DONALD TRUMP, PRESIDENT OF THE UNITED STATES: Let me tell you, that one that matters me. I'm the oy one that matters.

ANDERSON: But now, in the wake in the president's decision to recognize Jerusalem as the Israeli capital, those positions will be even more

important should this region be explode in violence?

While President Trump may not seem worried, plenty of others are. Former Secretary of State Madeleine Albright weighed in on the issue of State

Department vacancies.

In a scathing editorial saying, "if the US military were facing a recruitment and retention crisis of this magnitude, few would hesitate to

call it a national security emergency." Adding that, "while it saddens me to criticize one of my successors, I have to speak out because the stakes

are so high."

And she is not alone in her alarm. US Senators John McCain and Jeanne Shaheen expressed their concerns in a bipartisan letter to the secretary of

state about the waning level of commitment to the diplomatic service, saying in part, "questionable management practices at the Department of

State, the attitudes of some in the administration on the value of diplomacy, declining morale, recruitment and retention, the lack of

experienced leadership and reports of American diplomacy becoming less effective lead us to conclude that America's diplomatic power is being

weakened internally as complex global crises are grown externally.

The morale inside the agency is believed to be so low that even the State Department spokeswoman was forced to address it.

HEATHER NAUERT, STATE DEPARTMENT SPOKESWOMAN: Sure. There is a morale issue in this building. And that's why I say, folks, hang in there. We

have a lot of work to be done. Please don't give up.

(END VIDEOTAPE)

GORANI: Becky Anderson reporting there. We'll have a lot more after a quick break. Stay with CNN.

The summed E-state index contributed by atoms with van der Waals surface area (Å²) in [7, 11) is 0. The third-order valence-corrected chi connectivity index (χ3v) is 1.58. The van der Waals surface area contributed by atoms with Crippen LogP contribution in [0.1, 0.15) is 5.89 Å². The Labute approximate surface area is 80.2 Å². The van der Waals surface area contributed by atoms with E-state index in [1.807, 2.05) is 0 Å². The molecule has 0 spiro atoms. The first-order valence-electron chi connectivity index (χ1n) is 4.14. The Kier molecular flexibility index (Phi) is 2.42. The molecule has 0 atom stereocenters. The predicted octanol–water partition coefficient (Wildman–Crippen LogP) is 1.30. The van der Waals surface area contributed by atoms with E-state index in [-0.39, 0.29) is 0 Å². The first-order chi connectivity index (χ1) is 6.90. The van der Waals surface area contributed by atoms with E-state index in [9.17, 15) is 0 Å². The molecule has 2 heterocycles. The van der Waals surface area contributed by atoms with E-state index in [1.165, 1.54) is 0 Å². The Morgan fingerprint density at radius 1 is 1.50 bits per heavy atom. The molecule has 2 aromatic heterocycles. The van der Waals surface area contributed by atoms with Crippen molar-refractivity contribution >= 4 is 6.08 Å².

(COMMERCIAL BREAK)

[15:46:33] GORANI: Well, imagine how desperate you have to feel to pick up your life and trek across a continent, cross a dangerous sea. It's no

wonder who brave this journey are willing to work endless hours in terrible conditions.

But their efforts to make a better life for themselves can leave them very vulnerable. Isa Soares reports from Italy.

(BEGIN VIDEOTAPE)

ISA SOARES, CNN INTERNATIONAL CORRESPONDENT (voice-over): Italy's rich and vibrant produce is on full display at the local market in Puglia. This is

their agricultural heartland. And, here, produce is economic gold.

But the hunger for cheap fruit and vegetables has come at a cost. This is Ghetto Rignano, a home, if you can call it that, for many of Italy's

farming migrants.

Figures do vary, but we have seen several hundred who lived in squalid conditions and with poor sanitation.

I meet Galoume Madourie who arrived in Italy in 2011. Six years on, he says he still endures the same demoralizing living and working conditions.

GALOUME MADOURIE, MIGRANT LABOR (through translator): Working conditions are really hard. Very difficult. Because there isn't a normal contract.

Two, there is no normal pay. Thirdly, the work is hard. These are the conditions that we live with here.

SOARES: They are tied to these ghettos because they depend on the caporale who operate here. It's a corrupt system of middlemen who control their

access to work because land owners go to them when they need cheap laborers.